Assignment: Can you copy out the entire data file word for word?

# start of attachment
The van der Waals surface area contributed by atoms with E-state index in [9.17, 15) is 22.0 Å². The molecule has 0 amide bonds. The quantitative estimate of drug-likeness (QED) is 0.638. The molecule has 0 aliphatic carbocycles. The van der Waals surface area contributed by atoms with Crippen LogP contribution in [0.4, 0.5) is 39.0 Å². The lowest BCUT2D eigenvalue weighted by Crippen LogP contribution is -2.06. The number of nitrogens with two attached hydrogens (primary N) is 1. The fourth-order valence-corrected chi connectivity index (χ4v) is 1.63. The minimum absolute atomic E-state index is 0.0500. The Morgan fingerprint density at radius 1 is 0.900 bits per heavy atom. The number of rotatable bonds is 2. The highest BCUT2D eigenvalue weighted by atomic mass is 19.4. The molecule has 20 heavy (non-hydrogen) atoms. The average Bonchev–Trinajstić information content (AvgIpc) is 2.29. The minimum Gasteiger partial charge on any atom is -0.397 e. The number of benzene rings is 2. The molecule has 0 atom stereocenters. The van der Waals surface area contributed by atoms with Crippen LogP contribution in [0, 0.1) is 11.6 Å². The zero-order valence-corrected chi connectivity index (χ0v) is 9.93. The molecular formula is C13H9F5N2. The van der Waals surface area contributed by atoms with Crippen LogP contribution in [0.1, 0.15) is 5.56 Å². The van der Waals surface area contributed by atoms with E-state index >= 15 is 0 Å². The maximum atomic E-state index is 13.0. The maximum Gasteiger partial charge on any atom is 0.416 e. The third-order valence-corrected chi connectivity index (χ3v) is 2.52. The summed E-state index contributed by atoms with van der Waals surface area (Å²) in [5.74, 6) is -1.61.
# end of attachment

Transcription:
The van der Waals surface area contributed by atoms with E-state index in [9.17, 15) is 22.0 Å². The molecule has 0 amide bonds. The quantitative estimate of drug-likeness (QED) is 0.638. The molecule has 0 aliphatic carbocycles. The van der Waals surface area contributed by atoms with Crippen LogP contribution in [0.4, 0.5) is 39.0 Å². The lowest BCUT2D eigenvalue weighted by Crippen LogP contribution is -2.06. The number of nitrogens with two attached hydrogens (primary N) is 1. The fourth-order valence-corrected chi connectivity index (χ4v) is 1.63. The minimum absolute atomic E-state index is 0.0500. The Morgan fingerprint density at radius 1 is 0.900 bits per heavy atom. The number of rotatable bonds is 2. The highest BCUT2D eigenvalue weighted by atomic mass is 19.4. The molecule has 20 heavy (non-hydrogen) atoms. The average Bonchev–Trinajstić information content (AvgIpc) is 2.29. The minimum Gasteiger partial charge on any atom is -0.397 e. The number of benzene rings is 2. The molecule has 0 atom stereocenters. The van der Waals surface area contributed by atoms with Crippen LogP contribution in [0, 0.1) is 11.6 Å². The zero-order valence-corrected chi connectivity index (χ0v) is 9.93. The molecular formula is C13H9F5N2. The van der Waals surface area contributed by atoms with Crippen LogP contribution in [0.1, 0.15) is 5.56 Å². The van der Waals surface area contributed by atoms with E-state index >= 15 is 0 Å². The maximum atomic E-state index is 13.0. The maximum Gasteiger partial charge on any atom is 0.416 e. The third-order valence-corrected chi connectivity index (χ3v) is 2.52. The summed E-state index contributed by atoms with van der Waals surface area (Å²) in [5.74, 6) is -1.61.